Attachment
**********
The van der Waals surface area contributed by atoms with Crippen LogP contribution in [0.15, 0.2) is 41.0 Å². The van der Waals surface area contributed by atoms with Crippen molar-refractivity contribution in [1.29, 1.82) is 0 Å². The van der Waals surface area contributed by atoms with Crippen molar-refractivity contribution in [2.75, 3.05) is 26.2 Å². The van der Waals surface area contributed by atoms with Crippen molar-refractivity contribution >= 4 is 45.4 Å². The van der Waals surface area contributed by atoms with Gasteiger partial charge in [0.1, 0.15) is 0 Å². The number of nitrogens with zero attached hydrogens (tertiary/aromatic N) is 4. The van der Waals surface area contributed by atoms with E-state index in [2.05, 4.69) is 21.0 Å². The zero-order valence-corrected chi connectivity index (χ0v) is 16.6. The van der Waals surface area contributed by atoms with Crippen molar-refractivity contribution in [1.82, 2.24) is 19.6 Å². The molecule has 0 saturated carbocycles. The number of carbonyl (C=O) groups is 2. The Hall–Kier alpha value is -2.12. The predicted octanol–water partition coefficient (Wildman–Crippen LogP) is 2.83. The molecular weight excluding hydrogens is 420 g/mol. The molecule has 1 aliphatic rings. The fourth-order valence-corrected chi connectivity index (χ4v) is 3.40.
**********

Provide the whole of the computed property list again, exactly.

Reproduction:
The van der Waals surface area contributed by atoms with Crippen LogP contribution in [0.15, 0.2) is 41.0 Å². The van der Waals surface area contributed by atoms with Crippen molar-refractivity contribution in [1.29, 1.82) is 0 Å². The van der Waals surface area contributed by atoms with Crippen molar-refractivity contribution in [2.75, 3.05) is 26.2 Å². The van der Waals surface area contributed by atoms with Crippen molar-refractivity contribution >= 4 is 45.4 Å². The van der Waals surface area contributed by atoms with Gasteiger partial charge in [0.1, 0.15) is 0 Å². The number of nitrogens with zero attached hydrogens (tertiary/aromatic N) is 4. The van der Waals surface area contributed by atoms with E-state index in [2.05, 4.69) is 21.0 Å². The zero-order valence-corrected chi connectivity index (χ0v) is 16.6. The van der Waals surface area contributed by atoms with Crippen molar-refractivity contribution in [1.82, 2.24) is 19.6 Å². The molecule has 0 saturated carbocycles. The number of carbonyl (C=O) groups is 2. The Hall–Kier alpha value is -2.12. The predicted octanol–water partition coefficient (Wildman–Crippen LogP) is 2.83. The molecular weight excluding hydrogens is 420 g/mol. The molecule has 1 aliphatic rings. The fourth-order valence-corrected chi connectivity index (χ4v) is 3.40.